“Welcome to the real world.” These are the first words Neo hears upon his “birth” into the real world in the movie “The Matrix.” He has assumed, along with every one else that he had been living in the real world all along, but the truth was much darker and quite horrifying. Every one was alive, yes, but not living. Instead human beings were being “grown” as an energy supply for the machines that had taken over the world. The machines fed signals into the brains of the humans to make them think they were really living in a real world. As Morpheus tells Neo,
The Matrix . . .is the world that has been pulled over your eyes to blind you from the truth. . . . That you are a slave, Neo. Like everyone else you were born into bondage. Into a prison that you cannot taste or see or touch. A prison for your mind.
Things are not as they seem and there is need for a hero, in this case the messiah-like man Neo, to rescue humanity from its bondage, but first he must realise his. Neo’s ultimate “reality check” is his “birth” of sorts. For the machines this event would be described more as being aborted from his womb-like cocoon, but being rescued by those who know the truth he is literally born into a new world, the real world. And the real world is not pretty;
The Matrix is a system, Neo. That system is our enemy. But when you’re inside, you look around, what do you see? Businessmen, teachers, lawyers, carpenters. . . . most of these people are not ready to be unplugged. And many of them are so inured, so hopelessly dependent on the system, that they will fight to protect it.
Christmas is a reality check. A saviour is born to us, but if that is true, then the truth is that we, like those stuck in the Matrix, are in bondage. The Saviour was born because a saviour is needed. This is unwelcome news for many, a bitter pill to swallow. And the birth of Jesus was a bitter pill for Herod, so much so in fact that the Christmas story is accompanied by the murder of all the children two years and under in Bethlehem in an attempt to delete the upstart king (see Matthew 2:13-18). Reality was that Herod is not the king, Jesus is. And many flounder in this same reality check today: we are not king, Jesus is. We are not fine, we have a sin problem whether we are aware of it or not. Welcome to the real world. Thankfully the unwelcome news of the reality of our sin comes along with the Good News: “to you is born this day in the city of David a Saviour who is the Messiah, the Lord” (Luke 2:11 NRSV) and “For God so loved the world that he gave his only Son, so that everyone who believes in him may not perish but may have eternal life” (John 3:16 NRSV)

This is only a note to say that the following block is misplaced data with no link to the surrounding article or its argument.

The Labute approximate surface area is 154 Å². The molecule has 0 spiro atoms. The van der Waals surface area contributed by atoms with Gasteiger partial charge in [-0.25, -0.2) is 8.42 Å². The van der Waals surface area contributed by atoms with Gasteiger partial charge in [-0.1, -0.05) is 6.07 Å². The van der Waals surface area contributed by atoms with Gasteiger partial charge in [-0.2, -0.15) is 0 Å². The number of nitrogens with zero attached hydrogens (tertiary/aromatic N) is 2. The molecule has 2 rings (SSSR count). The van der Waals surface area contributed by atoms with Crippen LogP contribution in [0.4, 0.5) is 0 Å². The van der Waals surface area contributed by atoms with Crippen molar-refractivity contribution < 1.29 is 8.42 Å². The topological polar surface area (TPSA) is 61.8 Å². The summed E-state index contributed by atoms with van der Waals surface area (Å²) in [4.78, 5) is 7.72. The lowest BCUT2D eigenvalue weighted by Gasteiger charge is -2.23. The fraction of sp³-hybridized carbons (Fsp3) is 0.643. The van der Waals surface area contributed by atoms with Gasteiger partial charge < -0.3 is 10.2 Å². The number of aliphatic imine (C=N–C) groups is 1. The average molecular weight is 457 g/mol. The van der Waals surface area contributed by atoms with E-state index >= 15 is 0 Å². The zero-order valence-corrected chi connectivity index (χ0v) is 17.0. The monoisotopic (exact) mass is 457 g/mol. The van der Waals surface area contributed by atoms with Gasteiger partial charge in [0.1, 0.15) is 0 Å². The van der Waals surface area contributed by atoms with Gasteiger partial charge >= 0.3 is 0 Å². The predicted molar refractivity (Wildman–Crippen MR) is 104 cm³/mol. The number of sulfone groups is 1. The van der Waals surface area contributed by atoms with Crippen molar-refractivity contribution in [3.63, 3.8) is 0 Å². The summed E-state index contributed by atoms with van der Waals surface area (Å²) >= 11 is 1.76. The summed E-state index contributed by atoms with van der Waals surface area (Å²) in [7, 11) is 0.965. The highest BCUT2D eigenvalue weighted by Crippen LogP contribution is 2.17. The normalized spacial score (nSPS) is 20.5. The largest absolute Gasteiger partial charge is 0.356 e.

Every day and up to ten times a day my middle son goes through a reality check. Being a Type 1 diabetic he must prick his finger, draw some blood and check his glucose levels. If they are high, he must get insulin, if they they are low, he must get sugar. These are constant checks-on-reality and there is no room for interpretation, no making up what you would like to be true, and as much room for Post-modern waffling as there was room in the inn that first Christmas. Each blood check is a reality check and based upon that reality a decision must be made. Insulin, sugar, or sit content with a good reading, a decision must be made. Mary and Joseph decided to go with God in what He was doing in their midst. The shepherds decided to see this thing that had happened. The Magi decided to look for this new king. Herod decided to get rid of him. Welcome to the real world where there is sin and salvation. What will you do?